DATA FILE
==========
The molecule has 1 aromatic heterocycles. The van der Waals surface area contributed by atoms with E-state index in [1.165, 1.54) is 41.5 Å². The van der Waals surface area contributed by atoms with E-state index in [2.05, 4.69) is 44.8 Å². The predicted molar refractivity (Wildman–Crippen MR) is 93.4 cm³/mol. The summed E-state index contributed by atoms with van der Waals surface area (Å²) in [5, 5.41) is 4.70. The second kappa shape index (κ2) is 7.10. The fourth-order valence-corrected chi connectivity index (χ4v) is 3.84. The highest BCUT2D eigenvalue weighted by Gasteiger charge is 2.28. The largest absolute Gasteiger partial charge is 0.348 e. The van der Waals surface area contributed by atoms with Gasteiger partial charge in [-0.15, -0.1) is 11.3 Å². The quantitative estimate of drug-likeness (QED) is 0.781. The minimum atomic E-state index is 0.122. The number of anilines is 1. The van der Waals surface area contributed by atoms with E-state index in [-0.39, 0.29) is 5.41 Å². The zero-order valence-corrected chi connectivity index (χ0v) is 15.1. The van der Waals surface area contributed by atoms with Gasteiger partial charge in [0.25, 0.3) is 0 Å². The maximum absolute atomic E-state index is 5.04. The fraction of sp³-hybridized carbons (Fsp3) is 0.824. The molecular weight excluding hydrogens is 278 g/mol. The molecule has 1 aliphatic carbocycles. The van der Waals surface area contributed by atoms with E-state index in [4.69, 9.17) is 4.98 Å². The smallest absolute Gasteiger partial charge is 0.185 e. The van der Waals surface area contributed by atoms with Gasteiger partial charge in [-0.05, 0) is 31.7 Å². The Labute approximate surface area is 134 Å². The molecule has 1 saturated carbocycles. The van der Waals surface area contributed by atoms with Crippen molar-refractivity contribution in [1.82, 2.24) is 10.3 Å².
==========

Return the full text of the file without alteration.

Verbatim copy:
The molecule has 1 aromatic heterocycles. The van der Waals surface area contributed by atoms with E-state index in [1.165, 1.54) is 41.5 Å². The van der Waals surface area contributed by atoms with E-state index in [2.05, 4.69) is 44.8 Å². The predicted molar refractivity (Wildman–Crippen MR) is 93.4 cm³/mol. The summed E-state index contributed by atoms with van der Waals surface area (Å²) in [5, 5.41) is 4.70. The second kappa shape index (κ2) is 7.10. The fourth-order valence-corrected chi connectivity index (χ4v) is 3.84. The highest BCUT2D eigenvalue weighted by Gasteiger charge is 2.28. The largest absolute Gasteiger partial charge is 0.348 e. The van der Waals surface area contributed by atoms with Gasteiger partial charge in [-0.15, -0.1) is 11.3 Å². The quantitative estimate of drug-likeness (QED) is 0.781. The minimum atomic E-state index is 0.122. The number of anilines is 1. The van der Waals surface area contributed by atoms with E-state index in [-0.39, 0.29) is 5.41 Å². The zero-order valence-corrected chi connectivity index (χ0v) is 15.1. The van der Waals surface area contributed by atoms with Gasteiger partial charge in [0.25, 0.3) is 0 Å². The maximum absolute atomic E-state index is 5.04. The fraction of sp³-hybridized carbons (Fsp3) is 0.824. The molecular weight excluding hydrogens is 278 g/mol. The molecule has 1 aliphatic carbocycles. The van der Waals surface area contributed by atoms with E-state index in [4.69, 9.17) is 4.98 Å². The smallest absolute Gasteiger partial charge is 0.185 e. The van der Waals surface area contributed by atoms with Gasteiger partial charge in [-0.05, 0) is 31.7 Å². The Labute approximate surface area is 134 Å². The molecule has 1 saturated carbocycles. The van der Waals surface area contributed by atoms with Crippen molar-refractivity contribution in [1.82, 2.24) is 10.3 Å².